GIBSON ALL AMERICAN II

  • Gibson All American II electric guitar

Overview

Brand name: 

Product: 

  • electric guitars

Series name: 

Dates of manufacture: 

1996 to 1998

GIBSON manufactured the ALL AMERICAN II between 1996 and 1998. The design was based on the early Melody Makers, but it had chrome tuners, no scratch plate, rear-mounted controls and a tremolo bridge. It had two high output single coil pickups. The following information about the Gibson All American II was contributed by a guitar-list.com visitor. The Gibson All American II is an unusual model for Gibson, produced in Nashville Tennessee only in the mid 1990s. The body shape is similar to Non-SG shaped Melody Makers or a 1959 Les Paul Junior Special.  What really sets this guitar apart from typical Gibsons is that it has 24 very accessible frets and a "Stratocaster" style tremolo system.

It has two high-output single coil pickups, a three way toggle switch, one volume control and one tone control.  The pickup sound is somewhere between a P-90 and a Telecaster, and loud enough to make a tube amp cranked up sing beautifully.  At lower volumes, the sound is clear and pretty almost like an acoustic.  Other than the truss rod cover, the only other covers are on the back of the body, one for the controls and one for the tremolo.  The output jack is mounted to the edge of the body, much like a Les Paul.  It has the great action and playability which Gibson is so well known for.  I've read reviews which said they were "bland" looking, the tremolo wouldn't keep in tune, yada, yada.

IMHO this is one of the prettiest, best playing and most versatile guitars ever made.  The "Wine-burst" finish is spectacular, and the face looks clean and functional.  If you actually want an ugly guitar, get a Jazzmaster or Jaguar, with ten tons of chrome and a myriad of controls which no one uses.  The knobs and switch are located in a very easy to reach location.  Also, mine stays in tune even after a pretty extreme whammy dunk using 0.009s.  Back in 1973 I literally had dreams (really!) about this guitar, (Gibson, red sunburst with Strat whammy) but I never saw anything like it anywhere.  So when I happened across one in 1997, I had to own it, especially at the price...  ~$250 new, no case.  I'm seeing them from $350 (trashed?) to well over $1000 now.  A great investment you'll never want to part with.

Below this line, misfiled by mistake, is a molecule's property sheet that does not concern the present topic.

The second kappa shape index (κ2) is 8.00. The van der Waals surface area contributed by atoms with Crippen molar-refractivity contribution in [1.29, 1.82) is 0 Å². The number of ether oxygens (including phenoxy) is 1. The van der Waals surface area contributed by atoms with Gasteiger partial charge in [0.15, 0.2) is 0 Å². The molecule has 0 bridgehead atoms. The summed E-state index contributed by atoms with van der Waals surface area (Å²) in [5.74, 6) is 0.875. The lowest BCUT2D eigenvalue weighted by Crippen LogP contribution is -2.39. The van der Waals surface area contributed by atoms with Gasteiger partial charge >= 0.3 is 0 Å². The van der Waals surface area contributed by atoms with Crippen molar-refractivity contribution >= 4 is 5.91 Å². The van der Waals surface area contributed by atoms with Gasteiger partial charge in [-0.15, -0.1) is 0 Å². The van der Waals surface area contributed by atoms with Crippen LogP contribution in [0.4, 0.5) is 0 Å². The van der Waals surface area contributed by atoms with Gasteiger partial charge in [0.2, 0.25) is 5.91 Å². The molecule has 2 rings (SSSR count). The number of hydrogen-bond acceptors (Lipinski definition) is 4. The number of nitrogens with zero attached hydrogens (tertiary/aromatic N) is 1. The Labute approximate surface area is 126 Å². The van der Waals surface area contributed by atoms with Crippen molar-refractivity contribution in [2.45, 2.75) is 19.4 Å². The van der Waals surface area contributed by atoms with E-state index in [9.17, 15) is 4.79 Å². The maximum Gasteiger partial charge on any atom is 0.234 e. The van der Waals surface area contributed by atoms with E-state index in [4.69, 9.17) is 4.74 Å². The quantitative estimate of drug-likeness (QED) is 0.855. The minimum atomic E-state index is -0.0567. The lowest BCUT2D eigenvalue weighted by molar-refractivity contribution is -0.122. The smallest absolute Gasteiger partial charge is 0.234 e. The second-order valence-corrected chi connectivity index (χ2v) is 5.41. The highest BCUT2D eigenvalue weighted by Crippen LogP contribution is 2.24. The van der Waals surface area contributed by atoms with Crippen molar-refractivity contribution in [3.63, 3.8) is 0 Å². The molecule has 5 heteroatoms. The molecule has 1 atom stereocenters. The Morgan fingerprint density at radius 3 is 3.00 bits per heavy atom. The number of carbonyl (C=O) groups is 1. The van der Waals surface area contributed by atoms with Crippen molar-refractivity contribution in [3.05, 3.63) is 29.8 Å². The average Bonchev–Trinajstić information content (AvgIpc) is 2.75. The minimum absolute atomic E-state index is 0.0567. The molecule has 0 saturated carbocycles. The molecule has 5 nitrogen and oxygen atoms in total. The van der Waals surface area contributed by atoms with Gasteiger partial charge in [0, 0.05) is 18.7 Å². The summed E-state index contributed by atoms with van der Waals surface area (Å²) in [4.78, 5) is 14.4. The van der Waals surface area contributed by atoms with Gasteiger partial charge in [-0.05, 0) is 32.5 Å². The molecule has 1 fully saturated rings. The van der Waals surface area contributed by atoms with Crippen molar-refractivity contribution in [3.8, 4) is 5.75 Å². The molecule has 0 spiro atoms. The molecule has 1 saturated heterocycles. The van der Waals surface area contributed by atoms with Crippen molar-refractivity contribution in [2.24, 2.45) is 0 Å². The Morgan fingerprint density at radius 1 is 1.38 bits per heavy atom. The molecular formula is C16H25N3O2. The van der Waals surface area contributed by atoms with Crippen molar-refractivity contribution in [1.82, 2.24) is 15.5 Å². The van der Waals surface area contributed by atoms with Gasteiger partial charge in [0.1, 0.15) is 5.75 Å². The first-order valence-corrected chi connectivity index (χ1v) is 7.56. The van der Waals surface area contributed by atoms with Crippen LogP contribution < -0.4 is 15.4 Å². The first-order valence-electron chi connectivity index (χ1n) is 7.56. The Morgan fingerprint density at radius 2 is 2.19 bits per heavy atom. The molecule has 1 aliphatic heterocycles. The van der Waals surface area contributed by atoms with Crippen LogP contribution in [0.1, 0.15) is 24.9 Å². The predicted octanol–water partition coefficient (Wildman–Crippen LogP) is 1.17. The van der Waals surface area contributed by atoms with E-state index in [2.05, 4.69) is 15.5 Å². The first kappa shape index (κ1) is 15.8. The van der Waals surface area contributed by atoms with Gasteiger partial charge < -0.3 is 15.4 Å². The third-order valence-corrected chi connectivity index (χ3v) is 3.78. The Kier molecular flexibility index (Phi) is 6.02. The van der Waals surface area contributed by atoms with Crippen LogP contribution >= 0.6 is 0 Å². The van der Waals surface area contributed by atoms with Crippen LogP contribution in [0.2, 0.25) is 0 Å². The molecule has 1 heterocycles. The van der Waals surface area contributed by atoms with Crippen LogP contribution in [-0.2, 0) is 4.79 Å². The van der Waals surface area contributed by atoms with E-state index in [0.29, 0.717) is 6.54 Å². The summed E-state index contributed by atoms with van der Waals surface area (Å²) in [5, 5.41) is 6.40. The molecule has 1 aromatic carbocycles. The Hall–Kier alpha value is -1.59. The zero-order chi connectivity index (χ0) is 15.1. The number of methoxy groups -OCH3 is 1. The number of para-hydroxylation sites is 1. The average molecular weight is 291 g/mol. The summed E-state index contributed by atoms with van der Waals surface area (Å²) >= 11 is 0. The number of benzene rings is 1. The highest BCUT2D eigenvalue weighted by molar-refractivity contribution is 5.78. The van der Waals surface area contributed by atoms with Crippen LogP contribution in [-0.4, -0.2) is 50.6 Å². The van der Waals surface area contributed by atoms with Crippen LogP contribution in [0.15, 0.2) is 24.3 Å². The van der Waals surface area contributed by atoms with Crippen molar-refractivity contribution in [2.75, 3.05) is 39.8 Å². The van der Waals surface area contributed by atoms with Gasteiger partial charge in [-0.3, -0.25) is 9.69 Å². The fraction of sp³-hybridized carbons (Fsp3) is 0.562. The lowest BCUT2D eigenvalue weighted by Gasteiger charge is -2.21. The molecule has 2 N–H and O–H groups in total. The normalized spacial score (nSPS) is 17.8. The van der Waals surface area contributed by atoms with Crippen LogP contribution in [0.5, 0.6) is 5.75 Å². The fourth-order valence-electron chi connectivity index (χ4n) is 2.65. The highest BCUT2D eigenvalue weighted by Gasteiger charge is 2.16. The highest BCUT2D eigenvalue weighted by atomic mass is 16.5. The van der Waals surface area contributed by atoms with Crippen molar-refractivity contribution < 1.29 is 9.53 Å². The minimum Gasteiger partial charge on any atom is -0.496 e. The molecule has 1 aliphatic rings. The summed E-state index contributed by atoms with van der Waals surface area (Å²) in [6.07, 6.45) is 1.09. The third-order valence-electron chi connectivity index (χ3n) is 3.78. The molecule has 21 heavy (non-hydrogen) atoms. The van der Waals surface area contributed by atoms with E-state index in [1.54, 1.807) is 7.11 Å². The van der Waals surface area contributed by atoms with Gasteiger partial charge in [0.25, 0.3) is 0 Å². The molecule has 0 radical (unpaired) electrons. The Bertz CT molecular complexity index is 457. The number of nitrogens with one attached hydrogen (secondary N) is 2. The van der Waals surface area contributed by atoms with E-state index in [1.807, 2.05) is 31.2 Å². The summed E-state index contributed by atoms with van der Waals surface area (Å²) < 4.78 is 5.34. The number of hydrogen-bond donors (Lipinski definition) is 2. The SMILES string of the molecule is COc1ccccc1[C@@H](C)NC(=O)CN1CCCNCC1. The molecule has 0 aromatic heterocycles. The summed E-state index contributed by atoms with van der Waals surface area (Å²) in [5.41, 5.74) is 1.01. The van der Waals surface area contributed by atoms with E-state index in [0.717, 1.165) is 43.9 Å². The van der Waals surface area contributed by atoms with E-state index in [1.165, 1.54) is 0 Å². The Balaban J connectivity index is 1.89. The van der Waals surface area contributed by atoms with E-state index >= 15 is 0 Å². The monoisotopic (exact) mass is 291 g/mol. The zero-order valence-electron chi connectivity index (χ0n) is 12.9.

Specifications (24)

General

Weight
3.27 kg
Number of strings6 strings
Scale length24.75 inches scale-length

Body

Body depth1.75 inches body depth
Body materialmahogany body
Body shape featuresdouble cutaway

Hardware

Bridgetremolo bridge
Hardware colorchrome hardware
Tunersenclosed tuners

Fretboard

Fingerboard inlay materialmother of pearl fingerboard inlay material
Fingerboard materialrosewood fingerboard
Fingerboard position markersdot fingerboard position markers
Inlay at 12th fretdouble dot inlay at 12th fret

Neck

Headstock inlays or logosscreened logo/graphic on headstock
Neck heelcontoured heel
Neck jointset neck
Neck materialmahogany/rosewood neck
Neck profileD round neck profile
Neck width1.69 inches wide at nut
Number of frets24 fret
Nutivory nut
Peghead (headstock)black face headstock
Truss rodadjustable truss rod
Tuner layoutthree-each-side

Prices (5)

DatePriceConditionNameComments
2013$500good
1996$800goodkarl
2014$395good
2017€470excellentBonjour, Quel type de Hard Case pour celle-ci? Case Lespaul ne convient pas. Bye
2017$500good

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2 Comments

Gibson All American II

As an owner of a black 1996 Gibson All American II, I thought I would add my 2 cents worth. The previous owner of the guitar said he wrote to Gibson inquiring about it, and in their response they said it is an All American II Series GII. I think the GII part of the name is significant because the All American II Series included 1996 and 1997 models of The Paul II, the SG-I, The Hawk, and the GII. These guitars all have the American flag decal on the back of the headstock with the words "Proudly Made In the USA" above the flag, and "Handcrafted In Nashville, Tenn" below the flag. I speculate that there may have been an All American Series (I) prior to 1996, because I have seen a 1994 model - forget if it was The Hawk or The Paul II - with a flag decal which was the flag only - no wording. Also, after 1997 The Paul II became The Paul II SL (Studio Lite?), and the SG-I became the SG-X. Same guitars, just different names. As for the body shape, it is similar to a double cutaway Melody Maker, but not EXACTLY. The body is thicker than a Melody Maker - more like that of a Les Paul Junior or Special. The GII's cutaways are symmetric, unlike the Junior and Special's asymmetric double cutaways.The body shape is quite like the XPL, but without the arched top. An appropriate name for the GII would be XPL Junior. The neck of the GII is fat with respect to depth, but narrow with a slight inward taper to the fretboard, giving it a C shape.

Gibson All American II

I had a wine colored one, not sure of the year, but I acquired it via eBay in February 2001. Unfortunately the neck cracked in shipping--the classic Gibson neck crack near the headstock. After settling on an insurance claim with the post office I decided to have it repaired, and even with the damaged neck it was one of the best playing guitars I ever had, and sounded great both clean and distorted. The pickups look like Fender style single coils but the high output, particularly if you set the toggle in the middle position, was a virtual humbucker. A very versatile guitar with a great feel. After about 10 years I decided to sell it, but despite painstakingly careful packaging the neck broke again. Had I known, I would have kept it. Not having it in the collection is now one of my biggest regrets